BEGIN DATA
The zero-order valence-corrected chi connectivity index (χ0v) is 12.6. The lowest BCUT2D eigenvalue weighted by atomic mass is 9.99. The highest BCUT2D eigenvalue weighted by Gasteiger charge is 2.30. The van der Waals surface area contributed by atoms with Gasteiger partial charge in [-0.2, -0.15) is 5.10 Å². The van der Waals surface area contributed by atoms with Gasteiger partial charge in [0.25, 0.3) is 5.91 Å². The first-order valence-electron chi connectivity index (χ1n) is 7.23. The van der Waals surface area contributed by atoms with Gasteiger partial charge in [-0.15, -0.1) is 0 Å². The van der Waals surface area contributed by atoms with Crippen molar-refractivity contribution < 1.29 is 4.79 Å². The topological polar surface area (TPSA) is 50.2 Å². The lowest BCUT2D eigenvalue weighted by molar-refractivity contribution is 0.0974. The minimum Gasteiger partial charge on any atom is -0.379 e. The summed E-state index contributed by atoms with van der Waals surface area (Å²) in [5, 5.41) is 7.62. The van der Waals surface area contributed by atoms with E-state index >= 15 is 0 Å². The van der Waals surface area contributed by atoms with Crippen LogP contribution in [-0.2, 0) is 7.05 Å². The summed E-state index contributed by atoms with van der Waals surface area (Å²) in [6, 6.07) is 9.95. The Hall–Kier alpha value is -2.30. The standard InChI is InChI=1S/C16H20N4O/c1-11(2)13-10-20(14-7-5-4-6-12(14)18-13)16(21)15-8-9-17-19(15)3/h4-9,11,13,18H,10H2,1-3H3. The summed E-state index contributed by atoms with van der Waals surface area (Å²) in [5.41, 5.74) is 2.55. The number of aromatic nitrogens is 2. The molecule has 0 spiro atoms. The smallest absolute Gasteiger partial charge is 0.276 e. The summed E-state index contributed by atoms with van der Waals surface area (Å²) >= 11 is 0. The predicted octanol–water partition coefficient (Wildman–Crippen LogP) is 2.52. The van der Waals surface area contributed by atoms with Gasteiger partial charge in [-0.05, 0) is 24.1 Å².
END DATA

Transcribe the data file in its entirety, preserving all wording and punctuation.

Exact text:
The zero-order valence-corrected chi connectivity index (χ0v) is 12.6. The lowest BCUT2D eigenvalue weighted by atomic mass is 9.99. The highest BCUT2D eigenvalue weighted by Gasteiger charge is 2.30. The van der Waals surface area contributed by atoms with Gasteiger partial charge in [-0.2, -0.15) is 5.10 Å². The van der Waals surface area contributed by atoms with Gasteiger partial charge in [0.25, 0.3) is 5.91 Å². The first-order valence-electron chi connectivity index (χ1n) is 7.23. The van der Waals surface area contributed by atoms with Gasteiger partial charge in [-0.15, -0.1) is 0 Å². The van der Waals surface area contributed by atoms with Crippen molar-refractivity contribution < 1.29 is 4.79 Å². The topological polar surface area (TPSA) is 50.2 Å². The lowest BCUT2D eigenvalue weighted by molar-refractivity contribution is 0.0974. The minimum Gasteiger partial charge on any atom is -0.379 e. The summed E-state index contributed by atoms with van der Waals surface area (Å²) in [5, 5.41) is 7.62. The van der Waals surface area contributed by atoms with E-state index >= 15 is 0 Å². The van der Waals surface area contributed by atoms with Crippen LogP contribution in [-0.2, 0) is 7.05 Å². The summed E-state index contributed by atoms with van der Waals surface area (Å²) in [6, 6.07) is 9.95. The Hall–Kier alpha value is -2.30. The standard InChI is InChI=1S/C16H20N4O/c1-11(2)13-10-20(14-7-5-4-6-12(14)18-13)16(21)15-8-9-17-19(15)3/h4-9,11,13,18H,10H2,1-3H3. The summed E-state index contributed by atoms with van der Waals surface area (Å²) in [5.41, 5.74) is 2.55. The number of aromatic nitrogens is 2. The molecule has 0 spiro atoms. The smallest absolute Gasteiger partial charge is 0.276 e. The summed E-state index contributed by atoms with van der Waals surface area (Å²) >= 11 is 0. The predicted octanol–water partition coefficient (Wildman–Crippen LogP) is 2.52. The van der Waals surface area contributed by atoms with Gasteiger partial charge in [-0.05, 0) is 24.1 Å².